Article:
They don’t leap tall buildings or perform miraculous feats of strength, but Dowell Middle School teacher Trista Hennebry and McKinney High School teacher Theresa
Horvath possess perhaps a far greater power -- the ability to generate excitement about mathematics while shaping their students into independent learners and problem solvers.

Raytheon Company recently chose Hennebry and Horvath as 2012 MathMoves U Math Heroes.

Selected from a field of 208 nominations, these innovative McKinney ISD math teachers will each receive a $2,500 award and a matching grant of $2,500 for their campuses.

Math Hero Awards reward nominated teachers and volunteers for promoting math to students in a fun and challenging learning environment. The awards are a component of Raytheon’s MathMoves U® program, a national initiative designed to engage middle school students in math and science through a variety of programs including contests, live events, scholarships, tutoring programs and more.

The 2012 Math Hero Award from MathMoves U honors Hennebry, Horvath and 31 other teachers and volunteers across the United States whose efforts in the classroom engage students in math through effective and creative learning exercises that draw on new and advanced teaching approaches.

“I am honored to receive this award,” said Horvath. “There are so many deserving teachers in this district and at McKinney High School, so I’m just excited that I have the opportunity to bring more technology and teaching tools to our schools for all of us to use. By receiving this award, it means I can purchase many resources and technology items that I’ve only wished for in the past.”


Pairing technology with outside-the-box instructional approaches has proved to be a key to increased student interest and success.

“When I post video notes online or ask my students to learn and create a video lesson to post online,” said Horvath, “they show enthusiasm for learning that cannot be matched. When I have students reviewing their math skills using apps rather than worksheets, they are more likely to stay focused and get more accomplished than they realize.”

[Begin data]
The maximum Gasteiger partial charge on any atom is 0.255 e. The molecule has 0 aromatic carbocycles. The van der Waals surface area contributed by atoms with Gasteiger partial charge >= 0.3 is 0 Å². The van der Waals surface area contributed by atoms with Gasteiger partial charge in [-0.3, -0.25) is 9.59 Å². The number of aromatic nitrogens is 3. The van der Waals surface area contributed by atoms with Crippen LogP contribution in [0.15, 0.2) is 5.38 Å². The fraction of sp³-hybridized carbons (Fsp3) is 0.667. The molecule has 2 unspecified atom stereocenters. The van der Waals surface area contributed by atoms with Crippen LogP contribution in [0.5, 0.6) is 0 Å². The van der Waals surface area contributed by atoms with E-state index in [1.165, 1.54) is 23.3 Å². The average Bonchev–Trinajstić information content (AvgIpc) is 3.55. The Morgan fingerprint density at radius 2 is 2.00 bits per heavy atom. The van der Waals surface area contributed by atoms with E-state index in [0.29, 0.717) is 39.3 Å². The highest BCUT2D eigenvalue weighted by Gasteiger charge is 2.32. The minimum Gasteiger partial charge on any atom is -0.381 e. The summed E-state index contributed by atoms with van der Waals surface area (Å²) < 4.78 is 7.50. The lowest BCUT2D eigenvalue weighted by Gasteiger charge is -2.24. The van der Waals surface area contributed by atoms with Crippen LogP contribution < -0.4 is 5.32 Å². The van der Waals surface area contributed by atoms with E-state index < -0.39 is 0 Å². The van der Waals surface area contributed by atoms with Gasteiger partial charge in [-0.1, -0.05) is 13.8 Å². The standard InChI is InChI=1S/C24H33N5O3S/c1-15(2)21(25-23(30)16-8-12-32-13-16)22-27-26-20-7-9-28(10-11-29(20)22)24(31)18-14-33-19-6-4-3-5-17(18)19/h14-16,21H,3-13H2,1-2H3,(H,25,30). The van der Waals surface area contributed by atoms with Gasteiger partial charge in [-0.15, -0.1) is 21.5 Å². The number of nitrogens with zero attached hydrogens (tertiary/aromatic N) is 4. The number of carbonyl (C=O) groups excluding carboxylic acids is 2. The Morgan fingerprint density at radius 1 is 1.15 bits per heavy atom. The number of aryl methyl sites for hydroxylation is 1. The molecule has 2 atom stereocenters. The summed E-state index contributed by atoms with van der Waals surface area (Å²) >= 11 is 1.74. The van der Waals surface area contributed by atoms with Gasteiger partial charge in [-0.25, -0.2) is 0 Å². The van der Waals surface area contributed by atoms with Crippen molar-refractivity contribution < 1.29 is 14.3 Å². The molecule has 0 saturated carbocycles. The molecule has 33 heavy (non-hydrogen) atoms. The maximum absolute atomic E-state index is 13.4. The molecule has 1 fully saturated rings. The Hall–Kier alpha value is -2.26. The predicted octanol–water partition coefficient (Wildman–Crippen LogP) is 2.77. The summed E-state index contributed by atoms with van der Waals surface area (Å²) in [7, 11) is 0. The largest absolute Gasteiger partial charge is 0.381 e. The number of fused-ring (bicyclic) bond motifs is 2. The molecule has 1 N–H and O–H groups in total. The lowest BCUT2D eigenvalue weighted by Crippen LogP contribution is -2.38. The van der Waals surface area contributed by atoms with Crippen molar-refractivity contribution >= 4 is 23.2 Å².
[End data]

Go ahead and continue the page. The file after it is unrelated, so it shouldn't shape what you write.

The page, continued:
As students grapple with challenging tasks, their accomplishments go beyond simply understanding the math.

“Middle School math is not really about the math, but more about creating independent learners and problem solvers,” Hennebry said.

“While my goal is for them to learn the math, I am more concerned that they leave my classroom able to think and learn for themselves, and hopefully my teaching makes that happen.”

Like true heroes, the motivation for seeing their students succeed goes far beyond awards.

“[Receiving this award] makes me very proud,” Hennebry said. “I do what I do, not for accolades, but simply because I love it. When you are doing something you love, your end purpose is not money or awards, but the satisfaction of being a part of something larger than you. It is nice to be recognized for my efforts and certainly puts a smile on my face.”

Raytheon is committed to raising awareness around the nation’s decline of math and science skills and believes that tomorrow’s engineers and technologists need to be excited by and interested in math today. Each year, Raytheon awards over $2 million in MathMoves U scholarships and grants to students, teachers and schools in recognition of mathematical achievement. For more information, please visit

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